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The Dos & Don’ts of Holiday Gifting & Tipping - Emily Post Institute offers proper tipping etiquette

November 18, 2010 :: You made your holiday gift list and checked it twice, but wait, did you remember the people you don’t normally think about – the ones who make your life run smoothly? You know, the nanny, the letter/newspaper carrier, the housekeeper, the dog groomer, the masseuse.

With so many service people in our lives these days, who do you tip? And how much and what do you tip? “In this economy, it is important to remember that holiday tipping is about saying thank you,” said Lizzie Post, author of Emily Post’s Great Get-Togethers, and one of The Emily Post Institute’s resident holiday gifting gurus. “With a little planning and creativity, you can accommodate everyone on your list without breaking your budget.” Depending on the services provided, you may want to give cash, a gift or both. “Some years, it’s just not realistic to provide cash tips. In that case, I recommend selecting a relatively inexpensive, well-chosen gift accompanied by a hand-written thank-you note. It shows the person they are appreciated and that is what’s most important.”

Allyson Myers is Marketing Director at Lake Champlain Chocolates, a premium Vermont chocolate confectioner that sends a large volume of holiday chocolates during the gifting season. Ms. Myers notes that many customers like to include a personally chosen chocolate Christmas gift with their overall tip, even when they’re giving mostly cash. “Cash can seem impersonal and sometimes a little too easy. We’ve been perfecting the art of giving for 28 years and while some trends come and go, we’ve found that customers are always looking for thoughtful, tasteful chocolate Christmas gifts that are easy to give. Whether it’s a small token of appreciation or a grand expression of thanks, a non-cash gift makes a ‘thank you’ more sincere and memorable. Almost everyone likes gourmet chocolate, so it’s also a safe choice for tipping.”

Keeping this in mind, here are a few tips from Lizzie Post and the holiday gift-giving experts at The Emily Post Institute to make your gifting decisions a little easier this year:

• Give a holiday gift to people who provide you with a service on a regular basis. Here are three service categories to help guide your decisions:

o They provide a daily or weekly service (think: garbage collector, newspaper and letter carriers): give a gift or tip with a total value between $10-$30.

o Weekly or monthly service providers with whom you have a more personal relationship (hair stylist, housekeeper, doorman, babysitter, dog groomer, children’s tutors), give a gift or cash equivalent equal to the cost of one or two visits.

o For the people you can’t live without, such as the nanny, your personal assistant or live-in housekeeper, the typical practice is to provide a holiday bonus of one to two weeks’ pay, often accompanied by a gift.

• Consider how you normally compensate the recipient when debating between giving money or a gift. For example, you don’t pay your child’s teacher, so a small gift is fitting, but you pay your child’s tutor, so a monetary gift is appropriate. If you don’t feel comfortable giving only a monetary tip, consider accompanying it with an inexpensive gift. “We have many customers during the holidays purchase a box of chocolate truffles or a tin of gourmet hot chocolate to make these gifts more personal,” said Myers.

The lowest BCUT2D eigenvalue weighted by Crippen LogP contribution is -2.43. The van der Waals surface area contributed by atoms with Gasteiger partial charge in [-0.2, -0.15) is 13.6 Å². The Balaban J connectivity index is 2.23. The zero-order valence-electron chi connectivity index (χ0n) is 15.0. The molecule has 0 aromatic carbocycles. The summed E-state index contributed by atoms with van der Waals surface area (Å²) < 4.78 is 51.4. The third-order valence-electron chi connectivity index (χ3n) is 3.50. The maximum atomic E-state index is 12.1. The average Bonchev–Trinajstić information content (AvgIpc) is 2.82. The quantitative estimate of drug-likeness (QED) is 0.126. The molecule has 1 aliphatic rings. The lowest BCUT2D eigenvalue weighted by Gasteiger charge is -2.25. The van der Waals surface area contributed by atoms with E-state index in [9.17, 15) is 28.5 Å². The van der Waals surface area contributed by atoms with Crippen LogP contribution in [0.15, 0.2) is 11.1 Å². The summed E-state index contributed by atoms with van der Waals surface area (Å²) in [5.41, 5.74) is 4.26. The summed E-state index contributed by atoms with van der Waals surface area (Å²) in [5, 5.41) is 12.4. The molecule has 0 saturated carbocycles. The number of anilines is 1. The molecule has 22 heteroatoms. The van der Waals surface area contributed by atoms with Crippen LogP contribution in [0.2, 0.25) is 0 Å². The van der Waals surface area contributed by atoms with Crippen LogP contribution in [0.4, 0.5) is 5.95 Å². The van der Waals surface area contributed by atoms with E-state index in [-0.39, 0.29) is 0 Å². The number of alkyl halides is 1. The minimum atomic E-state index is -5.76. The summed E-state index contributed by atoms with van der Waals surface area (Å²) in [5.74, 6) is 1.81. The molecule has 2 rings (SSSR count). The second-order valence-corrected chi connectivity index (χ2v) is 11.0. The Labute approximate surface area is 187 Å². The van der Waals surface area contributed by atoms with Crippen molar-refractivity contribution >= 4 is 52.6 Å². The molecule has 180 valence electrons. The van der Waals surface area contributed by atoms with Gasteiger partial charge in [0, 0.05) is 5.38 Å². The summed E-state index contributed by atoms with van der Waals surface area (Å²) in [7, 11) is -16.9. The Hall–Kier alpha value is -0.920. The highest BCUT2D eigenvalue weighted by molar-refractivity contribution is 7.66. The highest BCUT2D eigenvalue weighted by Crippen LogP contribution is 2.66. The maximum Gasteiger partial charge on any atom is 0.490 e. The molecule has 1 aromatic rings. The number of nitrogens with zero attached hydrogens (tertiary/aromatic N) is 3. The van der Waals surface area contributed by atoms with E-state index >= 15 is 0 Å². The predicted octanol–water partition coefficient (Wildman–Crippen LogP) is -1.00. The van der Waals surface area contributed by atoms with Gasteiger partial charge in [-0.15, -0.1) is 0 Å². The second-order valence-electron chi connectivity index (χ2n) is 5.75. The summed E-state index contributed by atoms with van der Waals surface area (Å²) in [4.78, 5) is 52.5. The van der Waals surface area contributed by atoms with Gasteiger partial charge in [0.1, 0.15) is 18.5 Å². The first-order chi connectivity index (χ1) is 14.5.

• Be sure to check guidelines before giving gifts. For example, your USPS letter carrier can accept baked goods and a small gift valued under $20, but is not allowed to accept cash, checks, gift cards and other forms of currency. The last thing you want to do is get your favorite carrier fired for giving them the wrong gift!

• To stay on budget, prioritize your lists. People who make the biggest difference in your life – the babysitter who can always come last minute when you’re in a pinch, or the personal assistant who has become your right hand – should be at the top of the list. If you can’t afford to give everyone a gift, homemade treats are always appreciated.

• Most importantly, any tip or gift should be accompanied with a thank-you note – preferably handwritten! “The note doesn’t need to be elaborate – two or three sentences will do the trick – but should sincerely express your gratitude for his or her hard work,” said Post.

For more information about Lake Champlain Chocolates, please visit www.LakeChamplainChocolates.com.

Preservative-free and Kosher-certified, Lake Champlain Chocolates are crafted in small batches from the finest quality chocolate and select natural ingredients including local Vermont cream, sweet butter, maple syrup and honey. The company offers a variety of gifts including super-premium chocolate covered fruits and nuts, chocolate truffles, chocolate gift baskets and its ever-popular Chocolate of the Month Club. Lake Champlain Chocolates are available online, by calling toll-free at 800-465-5909, as corporate gifts & wedding favors, at three company-owned retail stores in Vermont and nationwide at specialty food & gift stores and upscale hotels & inns.

Contact: Public Relations, 802-864-1808
E-mail: press@lakechamplainchocolates.com
Web Site: www.lakechamplainchocolates.com